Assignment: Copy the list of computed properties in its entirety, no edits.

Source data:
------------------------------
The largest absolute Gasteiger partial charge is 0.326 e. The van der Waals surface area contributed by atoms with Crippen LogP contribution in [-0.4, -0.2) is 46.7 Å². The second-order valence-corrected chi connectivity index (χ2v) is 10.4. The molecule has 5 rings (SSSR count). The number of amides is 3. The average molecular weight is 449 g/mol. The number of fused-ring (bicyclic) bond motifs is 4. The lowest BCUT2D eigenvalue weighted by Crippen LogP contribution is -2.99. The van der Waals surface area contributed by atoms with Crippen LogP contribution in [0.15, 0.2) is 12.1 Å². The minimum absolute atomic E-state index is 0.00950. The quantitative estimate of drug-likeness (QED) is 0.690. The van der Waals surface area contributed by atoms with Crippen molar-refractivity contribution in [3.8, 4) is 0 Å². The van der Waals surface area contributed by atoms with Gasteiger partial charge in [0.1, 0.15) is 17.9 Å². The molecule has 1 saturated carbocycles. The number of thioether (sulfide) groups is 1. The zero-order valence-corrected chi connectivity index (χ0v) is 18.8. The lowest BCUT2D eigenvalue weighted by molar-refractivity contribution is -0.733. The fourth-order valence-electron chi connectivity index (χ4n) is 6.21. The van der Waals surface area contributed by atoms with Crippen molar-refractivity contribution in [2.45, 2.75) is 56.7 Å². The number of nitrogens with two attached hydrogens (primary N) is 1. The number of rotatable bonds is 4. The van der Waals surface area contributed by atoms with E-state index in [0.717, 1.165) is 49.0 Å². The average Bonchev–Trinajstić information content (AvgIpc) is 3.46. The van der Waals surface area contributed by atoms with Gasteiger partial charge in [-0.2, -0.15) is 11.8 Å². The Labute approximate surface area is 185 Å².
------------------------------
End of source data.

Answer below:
The largest absolute Gasteiger partial charge is 0.326 e. The van der Waals surface area contributed by atoms with Crippen LogP contribution in [-0.4, -0.2) is 46.7 Å². The second-order valence-corrected chi connectivity index (χ2v) is 10.4. The molecule has 5 rings (SSSR count). The number of amides is 3. The average molecular weight is 449 g/mol. The number of fused-ring (bicyclic) bond motifs is 4. The lowest BCUT2D eigenvalue weighted by Crippen LogP contribution is -2.99. The van der Waals surface area contributed by atoms with Crippen LogP contribution in [0.15, 0.2) is 12.1 Å². The minimum absolute atomic E-state index is 0.00950. The quantitative estimate of drug-likeness (QED) is 0.690. The van der Waals surface area contributed by atoms with Crippen molar-refractivity contribution in [3.8, 4) is 0 Å². The van der Waals surface area contributed by atoms with Gasteiger partial charge in [0.1, 0.15) is 17.9 Å². The molecule has 1 saturated carbocycles. The number of thioether (sulfide) groups is 1. The zero-order valence-corrected chi connectivity index (χ0v) is 18.8. The lowest BCUT2D eigenvalue weighted by molar-refractivity contribution is -0.733. The fourth-order valence-electron chi connectivity index (χ4n) is 6.21. The van der Waals surface area contributed by atoms with Crippen molar-refractivity contribution in [2.45, 2.75) is 56.7 Å². The number of nitrogens with two attached hydrogens (primary N) is 1. The number of rotatable bonds is 4. The van der Waals surface area contributed by atoms with E-state index in [0.717, 1.165) is 49.0 Å². The average Bonchev–Trinajstić information content (AvgIpc) is 3.46. The van der Waals surface area contributed by atoms with Gasteiger partial charge in [-0.2, -0.15) is 11.8 Å². The Labute approximate surface area is 185 Å².